Let’s look at a scenario.

Imagine a wave pool producing a consistent small wave. Each wave has a force of 400 Newtons. In this scenario we will say that a surfer needs a minimum acceleration of 4.5m/s to ride successfully along the face of a wave.

Two intermediate surfers ride the wave. An 80kg surfer and a 110kg surfer. Both surfers are on boards at their recommended volume.

Using the equation above, an 80kg surfer riding the wave with a Force of 400 Newtons will produce an acceleration of 5m/s. The 80kg surfer will therefore overcome the minimum acceleration required to ride the wave (4.5m/s).

If a 110kg surfer attempted to ride the same wave they would only produce an acceleration of 3.6m/s. Not meeting the required 4.5m/s to ride the wave successfully.

This is what I think is happening to heavier surfers in small waves. Average sized people can produce the required acceleration with the available force of a relatively small wave. A heavier surfer can’t produce enough acceleration with the force that the wave provides.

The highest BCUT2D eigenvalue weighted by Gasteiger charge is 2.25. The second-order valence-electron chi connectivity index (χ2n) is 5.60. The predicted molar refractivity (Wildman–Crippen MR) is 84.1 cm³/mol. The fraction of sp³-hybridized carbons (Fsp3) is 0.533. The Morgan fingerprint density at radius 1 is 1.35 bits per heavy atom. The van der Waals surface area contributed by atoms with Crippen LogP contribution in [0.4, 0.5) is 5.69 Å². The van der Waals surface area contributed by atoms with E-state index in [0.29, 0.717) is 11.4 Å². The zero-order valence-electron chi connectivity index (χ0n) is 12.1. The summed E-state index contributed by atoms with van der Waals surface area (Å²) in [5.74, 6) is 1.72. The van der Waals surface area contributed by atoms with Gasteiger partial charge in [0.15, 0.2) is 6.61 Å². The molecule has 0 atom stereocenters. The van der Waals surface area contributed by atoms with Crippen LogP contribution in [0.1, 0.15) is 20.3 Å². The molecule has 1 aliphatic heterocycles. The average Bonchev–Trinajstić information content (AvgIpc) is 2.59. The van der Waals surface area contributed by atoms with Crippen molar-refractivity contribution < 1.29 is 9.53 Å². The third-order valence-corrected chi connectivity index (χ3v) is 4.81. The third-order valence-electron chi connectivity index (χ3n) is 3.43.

This makes real sense to me and explains my frustration when I struggle to maintain speed while lighter people are racing down the line on shortboards. Everyone has a certain point when they need to forget about volume recommendations and significantly increase the amount of foam under their feet. A competent 80kg surfer can ride a waist high wave on their recommended volume shortboard. They will produce enough acceleration with the available force of the wave. Because of the increased mass, a 110kg person will not produce enough acceleration on the same waist high wave.

My solution is foam. Lots more foam. I have now accepted the fact that I need to ditch the shortboards in waves that lighter surfers can still ride on toothpicks. My limit for weak UK waves is about stomach - chest high or below. This is the point at which I need to drastically increase my surfboard volume.

So, I guess it’s time for another new board…….

For reference I’m 110kg and generally ride shortboards at around 42 litres.